Med: Sleeping Disorder

March 16, 2008

For a large part of my time on the blog, I’ve made a big point about the fact that I haven’t attended class as often as I would have liked. I feel it prudent, now, to mention that my lack-of-attendance isn’t simply out of laziness but rather because my sleep cycles are completely screwed up.

I’m not exactly sure when this all started, and my gut feeling tells me I likely started skipping class more often, which led to sleeping later, leading to staying up later, etc. But now that I WANT to go to class again, the sleep cycle problem is proving an intimidating adversary. It’s actually referred to as, “Delayed Sleep Phase Syndrome,” and it is not made up, I promise. 🙂

In the clinic, this is a condition that is often diagnosed as insomnia–but is definitely not the same thing. I have no trouble falling asleep, getting 8 hours, and feeling refreshed each day. The problem inherent in this disorder, however, is that the sleep cycle is shifted to non-ideal times. For me, my body likes to fall asleep around 5am and sleep until 1pm. Most of my friends think I’m nuts, but I can stay up until 4-5am just about every night WITHOUT even ingesting any caffeine.

This, of course, is a problem for people trying to fit in with the standard 9-5 workday–or, in my case, trying to wake up for morning classes.

As noted in my last post, I’ve been getting better at getting myself to class in the AM. But also understand that I’ve been doing so after roughly 3-4 hours of sleep/night–NOT FUN. I have my computer as my alarm clock to blast music (ensuring I wake up), and I definitely need a morning caffeine blast as well as a late-afternoon nap to keep myself functioning. People love to say that I should stop napping and that will fix the problem, but it really doesn’t. If I nap, I’m able to be productive for the later portions of the night. If I don’t, I still don’t really fall asleep at a “normal” time, but I’m just kind of “out of it” for the night and cannot be productive.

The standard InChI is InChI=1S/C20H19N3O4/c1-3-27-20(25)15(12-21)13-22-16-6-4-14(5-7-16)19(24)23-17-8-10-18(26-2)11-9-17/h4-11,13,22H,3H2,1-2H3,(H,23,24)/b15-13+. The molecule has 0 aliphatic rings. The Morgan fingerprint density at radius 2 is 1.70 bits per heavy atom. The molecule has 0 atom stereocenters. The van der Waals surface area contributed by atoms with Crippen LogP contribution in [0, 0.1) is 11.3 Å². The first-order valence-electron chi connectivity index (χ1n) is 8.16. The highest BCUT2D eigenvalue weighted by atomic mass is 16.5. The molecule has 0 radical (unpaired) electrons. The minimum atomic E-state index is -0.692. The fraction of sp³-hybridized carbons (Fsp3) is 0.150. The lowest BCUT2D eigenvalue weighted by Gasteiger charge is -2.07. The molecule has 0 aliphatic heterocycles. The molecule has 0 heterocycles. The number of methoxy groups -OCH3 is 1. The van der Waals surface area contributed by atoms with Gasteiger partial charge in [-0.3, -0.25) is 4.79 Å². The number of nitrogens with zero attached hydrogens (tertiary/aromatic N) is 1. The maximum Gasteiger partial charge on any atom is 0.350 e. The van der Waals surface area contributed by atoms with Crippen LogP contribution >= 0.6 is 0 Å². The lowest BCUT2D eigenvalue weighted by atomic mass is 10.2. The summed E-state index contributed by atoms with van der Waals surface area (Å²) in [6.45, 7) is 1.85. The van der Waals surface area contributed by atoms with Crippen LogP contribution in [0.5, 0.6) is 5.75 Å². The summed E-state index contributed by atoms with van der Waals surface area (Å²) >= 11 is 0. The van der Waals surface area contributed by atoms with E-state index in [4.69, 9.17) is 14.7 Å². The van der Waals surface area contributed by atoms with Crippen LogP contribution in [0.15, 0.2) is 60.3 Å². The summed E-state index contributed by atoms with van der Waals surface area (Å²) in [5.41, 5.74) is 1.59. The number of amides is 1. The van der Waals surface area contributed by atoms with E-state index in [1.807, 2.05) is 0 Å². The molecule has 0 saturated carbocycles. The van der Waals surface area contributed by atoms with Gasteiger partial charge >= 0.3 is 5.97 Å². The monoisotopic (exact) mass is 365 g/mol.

I’m giving it a little more time to start resolving itself. The clock change & more sunlight should help, and I’ve been trying to integrate OTC sleep aids to make myself tired earlier. So far, results have been only “ok.” A little bit longer, and I’m going to probably ask my doctor for a sleep-aid prescription.

So when we laugh about my inability to go to class, remember I’m not just always being lazy. Sometimes 3 hours of sleep just doesn’t get the job done.

And if you’re interested, check out the link–I’ve actually found Wikipedia’s entry to be quite thorough: 


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